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The Mars Volta

The Mars Volta

Date: Feb 25 2008

Themes: Alternative, Music


1. Learn Vocabulary - Learn some new vocabulary before you start the lesson.

2. Read and Prepare - Read the introduction and prepare to hear the audio.

The Mars Volta’s music often seems to come from another world. Guitar solos played in scales that sound so strange the band probably made them up themselves come out of the speakers at high speeds. The rhythm can change from a Latin beat to punk and back within a minute. Electronic effects are often used on the vocals and the lyrics sound like a book of poetry read backwards.

But you might actually be able to hear the spirits on the Mars Volta’s latest album, The Bedlam in Goliath, The band claims to have been communicating with the dead while they were recording. Listen to Marni tell Jason about it.


1. Listen and Read - Listen to the audio and read the dialog at the same time.

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2. Study - Read the dialog again to see how the vocab words are used.





Marni:  So I was just listening to NPR and they were talking about the new Mars Volta record.

Jason:  Oh yeah, what’s the concept this time?

Marni:  Apparently it’s about a Ouija board. It has a lot to do with this Ouija board they bought and they felt like it was really talking to them and all this weird stuff started happening, like the recording studio flooded and I guess it got really intense to the point where they literally took it, destroyed it and buried it so they could finish recording it.

Jason:  All the drugs they do probably helped them think that the Ouija board was talking to them.

Marni:  Yeah, I think they do a few substances a little. I mean, their music is weird. I don’t know if I’m really into it.

Jason:  What does the new album sound like?

Marni:  It’s kind all over the map. They’re obviously very skilled musicians, you know, a lot of weird time signatures, all that sort of, you know, Rush-y kinda…

Jason:  But is it just really schizophrenic, like the bit that you heard?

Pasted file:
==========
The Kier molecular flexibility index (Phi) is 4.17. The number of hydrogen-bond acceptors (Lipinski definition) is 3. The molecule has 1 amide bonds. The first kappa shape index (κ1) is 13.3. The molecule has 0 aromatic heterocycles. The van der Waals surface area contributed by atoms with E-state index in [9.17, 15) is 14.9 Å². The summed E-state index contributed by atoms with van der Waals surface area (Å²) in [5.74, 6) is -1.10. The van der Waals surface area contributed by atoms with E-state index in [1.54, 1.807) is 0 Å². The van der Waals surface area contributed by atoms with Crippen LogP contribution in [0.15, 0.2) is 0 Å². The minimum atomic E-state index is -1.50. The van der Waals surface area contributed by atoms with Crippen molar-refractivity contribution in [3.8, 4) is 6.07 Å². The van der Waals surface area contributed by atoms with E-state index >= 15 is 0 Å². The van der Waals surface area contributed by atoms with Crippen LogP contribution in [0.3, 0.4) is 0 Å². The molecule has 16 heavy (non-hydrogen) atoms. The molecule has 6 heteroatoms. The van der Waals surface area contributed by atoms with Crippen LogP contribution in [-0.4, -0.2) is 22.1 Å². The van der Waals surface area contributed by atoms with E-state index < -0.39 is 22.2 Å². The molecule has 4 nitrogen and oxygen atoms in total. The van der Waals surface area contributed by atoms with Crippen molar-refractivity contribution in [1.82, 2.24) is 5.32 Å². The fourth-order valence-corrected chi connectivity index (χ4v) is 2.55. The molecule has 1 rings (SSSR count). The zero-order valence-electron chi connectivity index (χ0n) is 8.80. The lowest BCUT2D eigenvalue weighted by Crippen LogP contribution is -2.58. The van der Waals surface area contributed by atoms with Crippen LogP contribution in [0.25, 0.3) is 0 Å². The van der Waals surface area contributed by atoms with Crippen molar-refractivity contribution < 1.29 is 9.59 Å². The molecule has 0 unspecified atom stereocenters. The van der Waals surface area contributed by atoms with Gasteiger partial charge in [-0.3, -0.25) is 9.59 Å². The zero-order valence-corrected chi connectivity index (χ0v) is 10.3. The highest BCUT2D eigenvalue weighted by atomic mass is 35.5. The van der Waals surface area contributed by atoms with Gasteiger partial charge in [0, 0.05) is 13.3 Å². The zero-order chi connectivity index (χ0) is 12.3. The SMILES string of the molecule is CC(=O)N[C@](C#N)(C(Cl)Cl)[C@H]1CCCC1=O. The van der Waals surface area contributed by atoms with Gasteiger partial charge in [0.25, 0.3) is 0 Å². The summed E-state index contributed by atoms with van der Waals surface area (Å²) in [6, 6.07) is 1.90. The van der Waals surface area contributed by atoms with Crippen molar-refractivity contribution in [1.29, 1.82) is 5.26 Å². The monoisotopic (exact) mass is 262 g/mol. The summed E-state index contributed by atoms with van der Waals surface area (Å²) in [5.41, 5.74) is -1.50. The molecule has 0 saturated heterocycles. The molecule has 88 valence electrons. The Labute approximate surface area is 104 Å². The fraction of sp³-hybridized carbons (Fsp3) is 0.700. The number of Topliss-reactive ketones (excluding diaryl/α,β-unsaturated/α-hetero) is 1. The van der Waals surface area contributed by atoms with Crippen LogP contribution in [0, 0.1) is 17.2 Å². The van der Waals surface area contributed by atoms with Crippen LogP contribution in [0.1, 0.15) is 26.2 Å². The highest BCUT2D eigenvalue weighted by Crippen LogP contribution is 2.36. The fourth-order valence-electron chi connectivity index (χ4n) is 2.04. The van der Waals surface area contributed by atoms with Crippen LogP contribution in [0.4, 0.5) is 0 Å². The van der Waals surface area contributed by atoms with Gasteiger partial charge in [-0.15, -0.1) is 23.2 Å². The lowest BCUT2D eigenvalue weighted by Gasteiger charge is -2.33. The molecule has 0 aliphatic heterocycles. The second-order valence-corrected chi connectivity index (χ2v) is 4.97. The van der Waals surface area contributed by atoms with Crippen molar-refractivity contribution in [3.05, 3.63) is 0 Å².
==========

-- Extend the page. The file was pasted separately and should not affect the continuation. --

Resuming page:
Marni:  Yes. I would say that’s a good…

Jason:  Because I love how virtuosic they are and how weird their sounds are, but sometimes I think they just need to focus.

Marni:  Exactly! It’s just a little too all over the place.

Jason:  Make one song.

Marni:  Yeah, exactly, I agree with you. But it was definitely interesting. I mean, I gotta give ‘em credit, and the story’s intriguing.



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Marni heard some of the new Mars Volta album on the radio. Since previous Mars Volta albums have been made around concepts like dreams in a coma, Jason asks what the concept of the record is this time.

Marni says that the album is based on an experience the band had with a Ouija board, which is board with letters on it that some people believe can be used to communicate with spirits and the dead. When the studio flooded and things started going wrong with the recording, the band decided to destroy the Ouija board and bury it. They finished the album OK after that.

It’s an interesting story, but Marni isn’t sure if she likes the album. She and Jason agree that sometimes the Mars Volta’s music all over the place. Marni thinks it sounds like Rush sometimes, and there’s no doubt that any band that sounds like Rush has got to be a group of amazing musicians.

Grammar Point:
If you listen to the audio, you might find the pronunciation of “Ouija” a little bit confusing. It’s pronounced “WEE-gee,” and no one’s quite sure where the word came from. Since the word doesn’t sound like it starts with a vowel, it’s proper to say “a Ouija” instead of “an Ouija.” It’s capitalized because it’s a trademark. But it’s a common term that’s applied to similar products that aren’t part of the trademark. It’s like how the word “Coke” can actually refer to any soft drink.



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Viet Nam

why write?

03:46 AM Feb 25 2008 |

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